The estimated cost to the Foundation School Program is $0.5 million in fiscal year 2024, $3.7 million in fiscal year 2025, increasing to $156.2 million in fiscal year 2031.

To the extent that some projects would not locate in Texas "but for" the Chapter 313 program, the estimated local revenue reductions shown in the table may not create a state cost through the Foundation School Program. 

Under the provisions of the bill, the Comptroller's office would collect a $50,000 application fee, which would be deposited to the General Revenue Fund. From 2017 to 2020, the comptroller received from 68 to 113 applications each year, with an average of 94. Ninety-four applications would generate $4.7 million per year in general revenue. Based on the analysis of the provisions in the bill, there may be significantly more applications filed each year. For purposes of this analysis, an annual increase of 20 percent per year is assumed.

The Comptroller's office reports that the administrative costs to implement the provisions of the bill would total $932,000 in fiscal year 2022 and $764,000 in each subsequent year. The administrative cost estimate includes one-time technology cost of $168,000 in fiscal year 2022. The cost estimate reflects the funds that would be necessary to hire 5 Program Specialist IIIs, 1 Auditor V, and 4 Auditor IIIs. It is anticipated that implementing the provisions of the bill to expand eligible projects to include renovations and expansions of existing facilities would increase the application workload. Provisions of the bill that require verifying on a random sample basis at least a third of the data submitted by agreement holders for accuracy and reporting the findings to the Legislature; and auditing agreements receiving an exemption to return to the state up to ten percent of their annual tax benefit if the wages of new employees plus half of contractor's compensation do not exceed ten percent of the tax benefit  will require program specialists to conduct data verification and auditors to audit agreement holders' annual payments to the state. The bill would require the Comptroller to determine that the exemption would not financially harm the school district. The Comptroller's office indicates that it does not have the capability to make such a determination, and would have to hire new employees and/or contract with a vendor to fulfill this responsibility. The Comptroller's office would only be able to make that determination at the time of a project's application, and could make that determination only based on the Texas school finance system at the time.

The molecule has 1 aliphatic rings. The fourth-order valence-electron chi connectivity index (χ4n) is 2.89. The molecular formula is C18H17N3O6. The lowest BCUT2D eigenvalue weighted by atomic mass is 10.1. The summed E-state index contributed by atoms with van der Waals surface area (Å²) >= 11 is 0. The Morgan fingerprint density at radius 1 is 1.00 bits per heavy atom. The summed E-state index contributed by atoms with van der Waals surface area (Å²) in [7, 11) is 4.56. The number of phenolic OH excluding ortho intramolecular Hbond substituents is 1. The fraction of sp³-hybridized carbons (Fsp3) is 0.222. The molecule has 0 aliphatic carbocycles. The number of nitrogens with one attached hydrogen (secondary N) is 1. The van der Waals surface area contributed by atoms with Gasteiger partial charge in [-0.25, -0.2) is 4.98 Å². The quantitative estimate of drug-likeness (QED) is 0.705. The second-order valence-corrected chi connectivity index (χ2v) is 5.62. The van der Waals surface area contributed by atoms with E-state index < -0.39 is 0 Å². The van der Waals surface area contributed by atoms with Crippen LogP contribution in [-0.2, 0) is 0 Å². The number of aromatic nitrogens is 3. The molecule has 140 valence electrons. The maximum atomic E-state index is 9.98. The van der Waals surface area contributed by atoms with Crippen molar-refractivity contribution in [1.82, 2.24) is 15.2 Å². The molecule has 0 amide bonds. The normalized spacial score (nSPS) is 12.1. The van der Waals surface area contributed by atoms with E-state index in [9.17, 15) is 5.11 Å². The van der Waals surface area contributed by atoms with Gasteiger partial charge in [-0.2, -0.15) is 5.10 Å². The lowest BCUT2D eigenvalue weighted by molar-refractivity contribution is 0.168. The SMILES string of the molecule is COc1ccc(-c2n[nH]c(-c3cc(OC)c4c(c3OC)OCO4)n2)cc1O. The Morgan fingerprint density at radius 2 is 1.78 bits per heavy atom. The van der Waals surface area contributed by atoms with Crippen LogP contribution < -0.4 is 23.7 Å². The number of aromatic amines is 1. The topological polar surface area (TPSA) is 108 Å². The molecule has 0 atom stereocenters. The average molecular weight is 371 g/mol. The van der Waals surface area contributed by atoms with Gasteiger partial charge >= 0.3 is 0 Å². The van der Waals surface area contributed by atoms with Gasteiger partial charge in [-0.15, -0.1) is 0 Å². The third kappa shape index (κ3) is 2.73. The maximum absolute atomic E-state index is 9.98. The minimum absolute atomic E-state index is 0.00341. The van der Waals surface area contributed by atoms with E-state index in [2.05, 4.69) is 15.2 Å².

The Comptroller's office reports a one-time technology cost of $168,000 in fiscal year 2022 to update the design and coding of the existing database, submission forms, user interface, and reporting tools.

Local Government Impact

The estimated impact to units of local government is reflected in the table above.

Estimated school district levy losses in the years 2032 through 2049 due to the 10-year Chapter 313 program extension and other changes to Tax Code Chapter 313 in the bill are approximately $55.2 billion.

Source Agencies:
304 Comptroller of Public Accounts
LBB Staff: